March 2015 issue contents
Real-time model uncertainty in the United States: "robust" policies put to the test

by Robert J. Tetlowa


I study forty-six vintages of FRB/US, the principal macro model used by the Federal Reserve, as measures of real-time model uncertainty and examine the robustness of commonly applied, simple monetary policy rules. Model uncertainty turns out to be a substantial problem: key model properties differ in important ways across model vintages, as do the optimized parameterizations of candidate rules. Among the simple monetary policy rules considered are rules that eschew feedback on the output gap, rules that target nominal income growth, and rules that allow for time variation in the equilibrium real interest rate. Many rules that previous research has shown to be robust in artificial economies would have failed to provide adequate stabilization in the real-time, realworld environment seen by the Federal Reserve staff. I identify certain policy rules that would have performed relatively well, and characterize their key features to draw more general lessons about the design of monetary policy under model uncertainty.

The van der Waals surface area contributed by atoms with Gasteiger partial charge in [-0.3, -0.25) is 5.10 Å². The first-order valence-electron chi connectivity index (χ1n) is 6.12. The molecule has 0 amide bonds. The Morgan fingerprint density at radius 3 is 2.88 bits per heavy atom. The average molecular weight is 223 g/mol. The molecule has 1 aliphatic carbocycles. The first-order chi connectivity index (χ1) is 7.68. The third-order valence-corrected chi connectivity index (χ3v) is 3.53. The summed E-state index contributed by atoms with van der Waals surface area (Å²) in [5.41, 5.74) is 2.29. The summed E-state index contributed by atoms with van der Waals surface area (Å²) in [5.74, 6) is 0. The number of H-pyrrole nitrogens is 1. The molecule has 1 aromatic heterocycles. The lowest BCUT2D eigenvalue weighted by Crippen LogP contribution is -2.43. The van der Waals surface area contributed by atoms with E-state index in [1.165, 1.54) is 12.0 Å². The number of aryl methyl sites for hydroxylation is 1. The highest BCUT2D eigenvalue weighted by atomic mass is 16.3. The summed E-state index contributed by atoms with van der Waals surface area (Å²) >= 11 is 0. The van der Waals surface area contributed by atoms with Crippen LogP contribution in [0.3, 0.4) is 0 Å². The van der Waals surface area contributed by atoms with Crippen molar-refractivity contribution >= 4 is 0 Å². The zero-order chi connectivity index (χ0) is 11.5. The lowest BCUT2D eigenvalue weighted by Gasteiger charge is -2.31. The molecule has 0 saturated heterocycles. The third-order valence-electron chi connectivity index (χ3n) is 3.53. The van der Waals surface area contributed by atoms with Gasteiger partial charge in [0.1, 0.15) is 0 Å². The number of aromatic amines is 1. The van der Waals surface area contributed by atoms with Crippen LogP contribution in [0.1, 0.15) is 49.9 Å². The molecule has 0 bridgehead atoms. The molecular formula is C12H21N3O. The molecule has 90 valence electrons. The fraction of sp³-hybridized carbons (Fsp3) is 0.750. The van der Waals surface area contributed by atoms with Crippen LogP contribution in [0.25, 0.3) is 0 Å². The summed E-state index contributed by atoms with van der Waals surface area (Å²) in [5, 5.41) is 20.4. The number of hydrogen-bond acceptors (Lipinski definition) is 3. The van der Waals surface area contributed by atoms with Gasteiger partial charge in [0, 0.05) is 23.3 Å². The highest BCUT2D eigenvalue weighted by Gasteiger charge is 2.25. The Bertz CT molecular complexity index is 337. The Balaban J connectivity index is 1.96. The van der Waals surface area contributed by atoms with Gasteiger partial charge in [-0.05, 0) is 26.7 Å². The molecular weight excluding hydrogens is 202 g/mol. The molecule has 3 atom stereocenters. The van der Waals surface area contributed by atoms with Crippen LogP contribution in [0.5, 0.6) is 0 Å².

JEL Codes: E37, E5, C5, C6.

Full article (PDF, 43 pages, 715 kb)

a Division of Monetary Affairs, Federal Reserve Board